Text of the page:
I used to work mainly in animation. I created the designs of several french TV series, and created 2 other TV series (also with French studios) called "Jamie's got Tentacles!" and "ZipZip". I also worked briefly as a freelancer for The Mighty B! and did some visual development on Sponge Bob 2 movie. For 5 years I also started a career of children illustration, and that's what I mostly do right now. 

Working for a company or freelancing: what suits you best? And why?
In my 20's I was much happier in a studio with coworkers. Freelancing from home was very hard, I felt very lonely. But when I started working in illustration, I stayed at home more often and for 5 years I've haven't put a foot in a studio (except for a couple of months here and there). Freelance is now the only way to work for me. I'm my own boss and I work about 4 hours a day (all my friends hate me).

Many art teachers and schools suggest to their students that a commercial artist should always work in one consistent style if they wish to have a healthy career. In your own experience, do you believe this to be true?
Well I'm not sure there's a rule about that. I do think you should keep an identifiable style and touch, but you can play with different looks. It can help you to get more clients. In illustration, most artists keep the same style all their life, I can't do that. I get bored easily. I like a new challenge and I like to adapt my style on the project or the people I'm working with. But at the end of the day, I want people to recognize my work because it's consistent and special enough.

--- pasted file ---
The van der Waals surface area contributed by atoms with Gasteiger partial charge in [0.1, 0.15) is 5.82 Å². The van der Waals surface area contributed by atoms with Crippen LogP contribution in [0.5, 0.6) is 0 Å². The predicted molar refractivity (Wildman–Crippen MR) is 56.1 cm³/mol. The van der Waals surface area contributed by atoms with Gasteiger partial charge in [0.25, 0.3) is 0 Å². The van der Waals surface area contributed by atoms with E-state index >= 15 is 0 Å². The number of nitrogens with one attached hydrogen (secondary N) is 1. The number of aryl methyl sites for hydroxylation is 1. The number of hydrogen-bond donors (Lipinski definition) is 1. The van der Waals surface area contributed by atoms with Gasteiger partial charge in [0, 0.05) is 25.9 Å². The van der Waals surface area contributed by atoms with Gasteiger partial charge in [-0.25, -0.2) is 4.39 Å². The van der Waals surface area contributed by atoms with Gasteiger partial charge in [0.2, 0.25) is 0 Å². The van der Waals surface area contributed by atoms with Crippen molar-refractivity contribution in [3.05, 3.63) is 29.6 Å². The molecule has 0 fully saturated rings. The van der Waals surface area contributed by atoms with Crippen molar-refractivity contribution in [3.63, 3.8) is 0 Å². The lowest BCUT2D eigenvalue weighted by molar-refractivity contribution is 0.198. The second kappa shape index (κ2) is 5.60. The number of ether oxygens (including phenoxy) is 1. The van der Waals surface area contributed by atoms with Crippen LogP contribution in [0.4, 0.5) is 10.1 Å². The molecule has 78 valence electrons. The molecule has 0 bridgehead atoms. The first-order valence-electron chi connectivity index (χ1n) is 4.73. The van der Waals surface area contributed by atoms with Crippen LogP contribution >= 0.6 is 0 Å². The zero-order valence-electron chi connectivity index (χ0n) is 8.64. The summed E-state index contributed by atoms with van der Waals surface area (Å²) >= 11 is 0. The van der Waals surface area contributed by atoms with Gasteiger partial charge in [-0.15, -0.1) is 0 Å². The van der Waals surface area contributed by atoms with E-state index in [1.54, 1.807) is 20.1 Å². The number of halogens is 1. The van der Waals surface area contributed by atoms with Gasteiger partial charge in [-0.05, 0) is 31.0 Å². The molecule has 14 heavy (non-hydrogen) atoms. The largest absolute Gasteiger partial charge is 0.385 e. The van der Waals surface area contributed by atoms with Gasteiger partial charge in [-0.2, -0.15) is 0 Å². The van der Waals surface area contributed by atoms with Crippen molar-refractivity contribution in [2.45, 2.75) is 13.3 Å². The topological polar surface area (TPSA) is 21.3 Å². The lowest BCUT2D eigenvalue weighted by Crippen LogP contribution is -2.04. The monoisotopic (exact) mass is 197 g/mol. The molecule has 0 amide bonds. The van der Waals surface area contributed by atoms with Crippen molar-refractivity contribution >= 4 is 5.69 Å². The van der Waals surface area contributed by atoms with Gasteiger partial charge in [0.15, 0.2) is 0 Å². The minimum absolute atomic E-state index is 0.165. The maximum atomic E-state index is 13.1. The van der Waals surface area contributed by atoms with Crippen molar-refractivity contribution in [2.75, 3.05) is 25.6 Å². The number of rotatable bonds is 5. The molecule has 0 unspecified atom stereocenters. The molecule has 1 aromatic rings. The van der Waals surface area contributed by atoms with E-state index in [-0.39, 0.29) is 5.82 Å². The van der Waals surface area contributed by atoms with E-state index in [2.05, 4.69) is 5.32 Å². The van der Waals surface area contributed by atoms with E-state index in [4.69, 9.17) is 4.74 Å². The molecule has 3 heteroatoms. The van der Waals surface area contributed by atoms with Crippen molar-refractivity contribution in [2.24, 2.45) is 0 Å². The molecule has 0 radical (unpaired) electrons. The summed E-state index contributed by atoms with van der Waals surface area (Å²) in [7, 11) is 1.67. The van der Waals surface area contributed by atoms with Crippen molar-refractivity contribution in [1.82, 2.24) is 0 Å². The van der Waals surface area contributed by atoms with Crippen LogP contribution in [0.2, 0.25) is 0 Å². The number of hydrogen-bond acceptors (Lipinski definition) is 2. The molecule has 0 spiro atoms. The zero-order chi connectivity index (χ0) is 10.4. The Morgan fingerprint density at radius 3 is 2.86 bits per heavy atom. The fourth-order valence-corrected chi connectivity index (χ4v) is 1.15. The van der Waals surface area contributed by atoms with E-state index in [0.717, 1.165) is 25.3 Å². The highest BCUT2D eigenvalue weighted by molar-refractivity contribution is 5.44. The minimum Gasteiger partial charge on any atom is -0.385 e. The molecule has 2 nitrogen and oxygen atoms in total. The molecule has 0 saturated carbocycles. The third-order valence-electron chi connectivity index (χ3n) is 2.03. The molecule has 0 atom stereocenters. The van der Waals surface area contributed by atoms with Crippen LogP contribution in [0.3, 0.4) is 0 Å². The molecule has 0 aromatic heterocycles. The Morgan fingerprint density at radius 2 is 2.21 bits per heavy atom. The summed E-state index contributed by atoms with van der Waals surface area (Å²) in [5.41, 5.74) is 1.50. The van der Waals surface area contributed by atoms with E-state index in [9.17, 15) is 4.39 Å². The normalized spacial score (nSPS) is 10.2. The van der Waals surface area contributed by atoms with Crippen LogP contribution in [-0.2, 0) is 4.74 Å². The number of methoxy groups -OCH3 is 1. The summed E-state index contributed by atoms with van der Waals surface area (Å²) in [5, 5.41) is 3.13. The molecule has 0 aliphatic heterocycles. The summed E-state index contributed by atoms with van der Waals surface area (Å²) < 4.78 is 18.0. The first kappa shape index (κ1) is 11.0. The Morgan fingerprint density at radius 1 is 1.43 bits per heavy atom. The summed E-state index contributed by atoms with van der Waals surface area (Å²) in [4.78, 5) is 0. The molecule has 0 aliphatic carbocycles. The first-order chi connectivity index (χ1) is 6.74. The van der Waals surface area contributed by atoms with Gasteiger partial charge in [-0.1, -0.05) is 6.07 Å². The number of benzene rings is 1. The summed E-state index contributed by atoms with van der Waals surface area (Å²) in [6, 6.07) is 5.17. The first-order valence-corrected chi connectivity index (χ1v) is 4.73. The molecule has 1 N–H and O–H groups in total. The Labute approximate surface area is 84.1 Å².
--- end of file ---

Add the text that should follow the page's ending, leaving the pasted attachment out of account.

What’s your point of view about the industry today: what are the expectation for someone who wants to make a living with an artistic career?
Work hard, be openminded to other art forms and artists, stay focus on what you want to do, don't disperse, be determined, respect the deadlines, be an enjoyable person to work with, be confident in your work, GET THE PAY YOU DESERVE.

Who are the artists who inspire you the most today and what are some of your favourite designs out there?
Mary Blair, Ward Kimball, Ronald Searle, Quentin Blake, Richard Scary, JP Miller, Mel Crawford, M. Sasek, Marc Boutavant, Dan Krall, Lou romano... I just bought the book "Ronald Searle's America" by Matt Jones and it's fantastic.

We have a soft spot for hand drawn animation, what is your opinion about the future of this art form?
I love hand drawn animation, too. I actually married a hand drawn animator. I wish people stop seeing CG as the future of 2D animation, it's not. It's a different art form, and it's not fair that it has been removed and replaced by CG. Now the public think 2D is old school, but CG definitely doesn't make better movies. I don't know what will happen next to 2D. Maybe it will come back, if people are tired with blend CG movies. But I'm not very positive about animated feature films in general. Sorry !

Finally, Where can we see your art online and get in touch with you? How can we buy your creations and support your work?
My Tumblr ( ) I don't sell my art for the moment, but I have several books on the market, so you can buy them!

Thank you Aurore :)